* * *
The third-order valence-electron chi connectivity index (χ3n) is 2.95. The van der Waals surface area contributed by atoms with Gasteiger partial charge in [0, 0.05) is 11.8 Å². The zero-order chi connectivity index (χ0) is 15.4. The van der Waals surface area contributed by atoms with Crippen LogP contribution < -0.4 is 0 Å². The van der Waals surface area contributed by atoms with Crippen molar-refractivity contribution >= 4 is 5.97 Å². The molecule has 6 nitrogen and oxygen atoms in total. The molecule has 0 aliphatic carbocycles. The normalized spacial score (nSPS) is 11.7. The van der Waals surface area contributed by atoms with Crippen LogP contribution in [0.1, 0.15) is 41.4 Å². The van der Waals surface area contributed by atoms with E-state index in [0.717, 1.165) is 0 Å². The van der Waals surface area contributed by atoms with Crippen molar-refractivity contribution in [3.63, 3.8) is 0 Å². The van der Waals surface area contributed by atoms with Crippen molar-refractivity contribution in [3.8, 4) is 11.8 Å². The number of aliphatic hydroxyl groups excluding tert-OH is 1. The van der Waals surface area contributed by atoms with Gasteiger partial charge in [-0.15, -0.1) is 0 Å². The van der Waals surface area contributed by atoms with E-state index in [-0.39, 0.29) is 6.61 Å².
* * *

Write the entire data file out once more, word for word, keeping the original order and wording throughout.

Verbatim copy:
The third-order valence-electron chi connectivity index (χ3n) is 2.95. The van der Waals surface area contributed by atoms with Gasteiger partial charge in [0, 0.05) is 11.8 Å². The zero-order chi connectivity index (χ0) is 15.4. The van der Waals surface area contributed by atoms with Crippen LogP contribution < -0.4 is 0 Å². The van der Waals surface area contributed by atoms with Crippen molar-refractivity contribution >= 4 is 5.97 Å². The molecule has 6 nitrogen and oxygen atoms in total. The molecule has 0 aliphatic carbocycles. The normalized spacial score (nSPS) is 11.7. The van der Waals surface area contributed by atoms with Crippen LogP contribution in [0.1, 0.15) is 41.4 Å². The van der Waals surface area contributed by atoms with E-state index in [0.717, 1.165) is 0 Å². The van der Waals surface area contributed by atoms with Crippen molar-refractivity contribution in [3.63, 3.8) is 0 Å². The van der Waals surface area contributed by atoms with Crippen molar-refractivity contribution in [3.8, 4) is 11.8 Å². The number of aliphatic hydroxyl groups excluding tert-OH is 1. The van der Waals surface area contributed by atoms with Gasteiger partial charge in [-0.15, -0.1) is 0 Å². The van der Waals surface area contributed by atoms with E-state index in [-0.39, 0.29) is 6.61 Å².